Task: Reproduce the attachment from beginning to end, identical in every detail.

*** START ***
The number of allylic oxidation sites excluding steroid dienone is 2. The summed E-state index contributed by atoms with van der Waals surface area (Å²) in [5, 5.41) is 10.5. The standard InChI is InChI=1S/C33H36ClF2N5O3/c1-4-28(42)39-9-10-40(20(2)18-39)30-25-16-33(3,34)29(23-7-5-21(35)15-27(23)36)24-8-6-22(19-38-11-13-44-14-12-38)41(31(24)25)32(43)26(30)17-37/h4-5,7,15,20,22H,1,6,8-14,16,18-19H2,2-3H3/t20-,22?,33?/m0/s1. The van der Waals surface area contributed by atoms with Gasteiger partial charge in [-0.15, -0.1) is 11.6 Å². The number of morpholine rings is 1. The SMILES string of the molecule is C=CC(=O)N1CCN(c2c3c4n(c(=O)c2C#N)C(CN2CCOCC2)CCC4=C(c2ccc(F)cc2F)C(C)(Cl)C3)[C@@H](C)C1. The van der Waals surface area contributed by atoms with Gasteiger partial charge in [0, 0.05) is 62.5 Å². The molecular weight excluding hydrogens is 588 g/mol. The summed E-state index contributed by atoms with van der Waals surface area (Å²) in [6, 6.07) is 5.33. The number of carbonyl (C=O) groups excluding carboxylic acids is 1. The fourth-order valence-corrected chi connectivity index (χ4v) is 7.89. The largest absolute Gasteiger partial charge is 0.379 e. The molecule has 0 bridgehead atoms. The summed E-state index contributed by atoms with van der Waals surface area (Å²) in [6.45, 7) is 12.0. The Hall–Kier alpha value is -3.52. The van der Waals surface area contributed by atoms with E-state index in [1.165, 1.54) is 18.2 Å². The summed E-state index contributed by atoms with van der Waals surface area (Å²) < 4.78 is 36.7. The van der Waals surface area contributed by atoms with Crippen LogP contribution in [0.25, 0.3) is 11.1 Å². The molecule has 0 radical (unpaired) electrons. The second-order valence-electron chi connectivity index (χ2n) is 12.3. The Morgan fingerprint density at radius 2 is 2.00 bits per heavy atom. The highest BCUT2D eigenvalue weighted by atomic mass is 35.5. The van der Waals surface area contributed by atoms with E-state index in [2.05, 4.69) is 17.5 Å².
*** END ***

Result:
The number of allylic oxidation sites excluding steroid dienone is 2. The summed E-state index contributed by atoms with van der Waals surface area (Å²) in [5, 5.41) is 10.5. The standard InChI is InChI=1S/C33H36ClF2N5O3/c1-4-28(42)39-9-10-40(20(2)18-39)30-25-16-33(3,34)29(23-7-5-21(35)15-27(23)36)24-8-6-22(19-38-11-13-44-14-12-38)41(31(24)25)32(43)26(30)17-37/h4-5,7,15,20,22H,1,6,8-14,16,18-19H2,2-3H3/t20-,22?,33?/m0/s1. The van der Waals surface area contributed by atoms with Gasteiger partial charge in [-0.15, -0.1) is 11.6 Å². The number of morpholine rings is 1. The SMILES string of the molecule is C=CC(=O)N1CCN(c2c3c4n(c(=O)c2C#N)C(CN2CCOCC2)CCC4=C(c2ccc(F)cc2F)C(C)(Cl)C3)[C@@H](C)C1. The van der Waals surface area contributed by atoms with Gasteiger partial charge in [0, 0.05) is 62.5 Å². The molecular weight excluding hydrogens is 588 g/mol. The summed E-state index contributed by atoms with van der Waals surface area (Å²) in [6, 6.07) is 5.33. The number of carbonyl (C=O) groups excluding carboxylic acids is 1. The fourth-order valence-corrected chi connectivity index (χ4v) is 7.89. The largest absolute Gasteiger partial charge is 0.379 e. The molecule has 0 bridgehead atoms. The summed E-state index contributed by atoms with van der Waals surface area (Å²) in [6.45, 7) is 12.0. The Hall–Kier alpha value is -3.52. The van der Waals surface area contributed by atoms with E-state index in [1.165, 1.54) is 18.2 Å². The summed E-state index contributed by atoms with van der Waals surface area (Å²) < 4.78 is 36.7. The van der Waals surface area contributed by atoms with Crippen LogP contribution in [0.25, 0.3) is 11.1 Å². The molecule has 0 radical (unpaired) electrons. The second-order valence-electron chi connectivity index (χ2n) is 12.3. The Morgan fingerprint density at radius 2 is 2.00 bits per heavy atom. The highest BCUT2D eigenvalue weighted by atomic mass is 35.5. The van der Waals surface area contributed by atoms with E-state index in [2.05, 4.69) is 17.5 Å².